Coach turned tennis prograns around at Centennial, USC
By Craig Sesker
The Pueblo Chieftain
Nov. 14, 2017
He hit balls with legendary actor Charlton Heston.
And gave a lesson to Hollywood icon John Wayne's granddaughter.
He even served as a line judge and issued a penalty to a brash young junior named Andre Agassi.
He transformed Centennial's boys and girls teams into high school powerhouses before turning around the program at the University of Southern Colorado.
It's been a quite a tennis life for John Gallina.
For his efforts, Gallina has been chosen for the 2017 class of the Greater Pueblo Sports Association Hall of Fame.
"It's beyond words for me to say what this honor means," Gallina said. "I've been so blessed and fortunate to be around some amazing young athletes."
Gallina coached Centennial's girls to a state runner-up finish and the boys to a third-place finish.
"John really did a lot for Pueblo tennis," said local tennis guru Ed Francis, the longtime coach at East who worked closely with Gallina for many years. "John came along at a very opportune time and was a very good old-school coach who got a lot of kids to excel. He was a hard worker who was very popular with the kids."
Gallina coached three state finalists in No. 1 singles, including state champion Brian Kasic.
"Nothing ever made me happier," Gallina said, "than watching a player I coached reach their goals and win a championship."
Gallina also was an accomplished tennis player as an adult. He won dozens of local tournaments in all categories in the 1980s and 1990s.
Not bad for a guy who didn't start playing tennis until he was 16 years old. Gallina was a member of the South High team that finished second in the one-class state tournament in 1974.
He modeled his coaching philosophy after the tough, hard-nosed approach of football coaches Vince Lombardi and Lou Holtz. He prided himself on motivating his players, instilling discipline and teaching them to play tennis "the right way."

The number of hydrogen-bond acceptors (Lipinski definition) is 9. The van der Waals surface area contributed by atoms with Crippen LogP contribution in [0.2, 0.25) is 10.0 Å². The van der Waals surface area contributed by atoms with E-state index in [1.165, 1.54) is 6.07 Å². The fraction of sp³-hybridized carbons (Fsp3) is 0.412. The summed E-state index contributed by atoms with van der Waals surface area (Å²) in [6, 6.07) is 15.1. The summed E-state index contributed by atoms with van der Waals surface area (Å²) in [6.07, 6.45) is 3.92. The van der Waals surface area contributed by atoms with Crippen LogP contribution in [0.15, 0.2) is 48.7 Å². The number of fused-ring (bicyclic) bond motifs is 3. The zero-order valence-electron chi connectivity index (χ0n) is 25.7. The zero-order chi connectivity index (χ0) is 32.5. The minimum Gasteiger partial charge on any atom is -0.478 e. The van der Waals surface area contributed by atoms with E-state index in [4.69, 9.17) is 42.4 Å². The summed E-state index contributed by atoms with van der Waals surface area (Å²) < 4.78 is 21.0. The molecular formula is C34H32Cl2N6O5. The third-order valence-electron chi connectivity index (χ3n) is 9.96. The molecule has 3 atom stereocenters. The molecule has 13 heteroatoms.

"I was definitely old school and I was definitely demanding," Gallina said. "I was willing to put in the time if the kids were willing to put in the work.
"We had three-hour practices. I wanted the tennis team to work just as hard as the football team. I demanded a lot from them, but we had so many great kids and great leaders that really embraced what we were doing."
Gallina gained extensive training at the world-renowned Nick Bollettieri Tennis Academy in Florida. He is known for being a master at technical tennis instruction.
He coached the boys and girls teams at Centennial for 14 years before being offered a chance to coach at the college level.
He spent seven seasons at Southern Colorado before stepping away from coaching to spend more time with his family.
Gallina also worked as the professional at the Pueblo Tennis Club.
Gallina, 61, is still sought after as a private tennis coach.
"John is a great teacher of the sport who really cares about the people he works with," South High coach Norman Vail said. "Most of his players turned out to be very successful in life due to John's guidance."
He most recently guided Pueblo West's Sara Schoenbeck from the youth level to a second-place finish at the Class 4A state tournament in 2016. Schoenbeck also placed fourth, third and third at state.
Gallina started coaching Schoenbeck when she was 9.
"Sara's dad asked me to help with her and I gave her a lesson," Gallina said. "I could tell she had something special. Sarah had that extra gear. She never lost a conference match in four years. She embraced the sport and gave her best."
Gallina coached more than 50 athletes, boys and girls, who went to play collegiately. Seven made the NCAA Division I level.
"My life's been so enhanced by the athletes I coached," Gallina said. "I was living my own dream when I was coaching. These players allowed me to do something I dreamed of doing.
"I had some amazing kids -- and I miss them so much. They really meant a lot to me and they still do. It was so rewarding to be a part of their journey."